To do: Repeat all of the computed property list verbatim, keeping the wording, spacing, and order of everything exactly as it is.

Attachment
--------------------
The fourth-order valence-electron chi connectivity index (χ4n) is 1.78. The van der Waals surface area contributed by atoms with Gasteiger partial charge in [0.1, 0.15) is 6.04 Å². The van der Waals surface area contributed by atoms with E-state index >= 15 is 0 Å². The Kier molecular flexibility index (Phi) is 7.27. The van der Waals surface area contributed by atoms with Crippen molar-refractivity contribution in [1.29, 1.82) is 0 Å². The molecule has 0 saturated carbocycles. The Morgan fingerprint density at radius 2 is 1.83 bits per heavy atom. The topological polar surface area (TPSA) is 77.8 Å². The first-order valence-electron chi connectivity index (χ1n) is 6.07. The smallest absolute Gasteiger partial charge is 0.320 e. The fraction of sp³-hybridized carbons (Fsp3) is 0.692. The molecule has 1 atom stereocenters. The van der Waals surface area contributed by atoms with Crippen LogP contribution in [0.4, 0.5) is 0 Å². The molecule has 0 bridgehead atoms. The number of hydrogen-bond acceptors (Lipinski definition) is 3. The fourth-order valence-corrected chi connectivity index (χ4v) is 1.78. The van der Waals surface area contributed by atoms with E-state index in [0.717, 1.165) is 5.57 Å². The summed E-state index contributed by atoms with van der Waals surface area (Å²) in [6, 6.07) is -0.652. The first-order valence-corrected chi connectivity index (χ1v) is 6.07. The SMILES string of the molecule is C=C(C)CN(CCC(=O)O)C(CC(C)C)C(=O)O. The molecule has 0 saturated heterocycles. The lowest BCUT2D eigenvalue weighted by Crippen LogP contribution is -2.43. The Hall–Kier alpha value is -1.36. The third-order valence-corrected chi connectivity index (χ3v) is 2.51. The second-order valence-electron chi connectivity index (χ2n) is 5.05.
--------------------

The fourth-order valence-electron chi connectivity index (χ4n) is 1.78. The van der Waals surface area contributed by atoms with Gasteiger partial charge in [0.1, 0.15) is 6.04 Å². The van der Waals surface area contributed by atoms with E-state index >= 15 is 0 Å². The Kier molecular flexibility index (Phi) is 7.27. The van der Waals surface area contributed by atoms with Crippen molar-refractivity contribution in [1.29, 1.82) is 0 Å². The molecule has 0 saturated carbocycles. The Morgan fingerprint density at radius 2 is 1.83 bits per heavy atom. The topological polar surface area (TPSA) is 77.8 Å². The first-order valence-electron chi connectivity index (χ1n) is 6.07. The smallest absolute Gasteiger partial charge is 0.320 e. The fraction of sp³-hybridized carbons (Fsp3) is 0.692. The molecule has 1 atom stereocenters. The van der Waals surface area contributed by atoms with Crippen LogP contribution in [0.4, 0.5) is 0 Å². The molecule has 0 bridgehead atoms. The number of hydrogen-bond acceptors (Lipinski definition) is 3. The fourth-order valence-corrected chi connectivity index (χ4v) is 1.78. The van der Waals surface area contributed by atoms with E-state index in [0.717, 1.165) is 5.57 Å². The summed E-state index contributed by atoms with van der Waals surface area (Å²) in [6, 6.07) is -0.652. The first-order valence-corrected chi connectivity index (χ1v) is 6.07. The SMILES string of the molecule is C=C(C)CN(CCC(=O)O)C(CC(C)C)C(=O)O. The molecule has 0 saturated heterocycles. The lowest BCUT2D eigenvalue weighted by Crippen LogP contribution is -2.43. The Hall–Kier alpha value is -1.36. The third-order valence-corrected chi connectivity index (χ3v) is 2.51. The second-order valence-electron chi connectivity index (χ2n) is 5.05.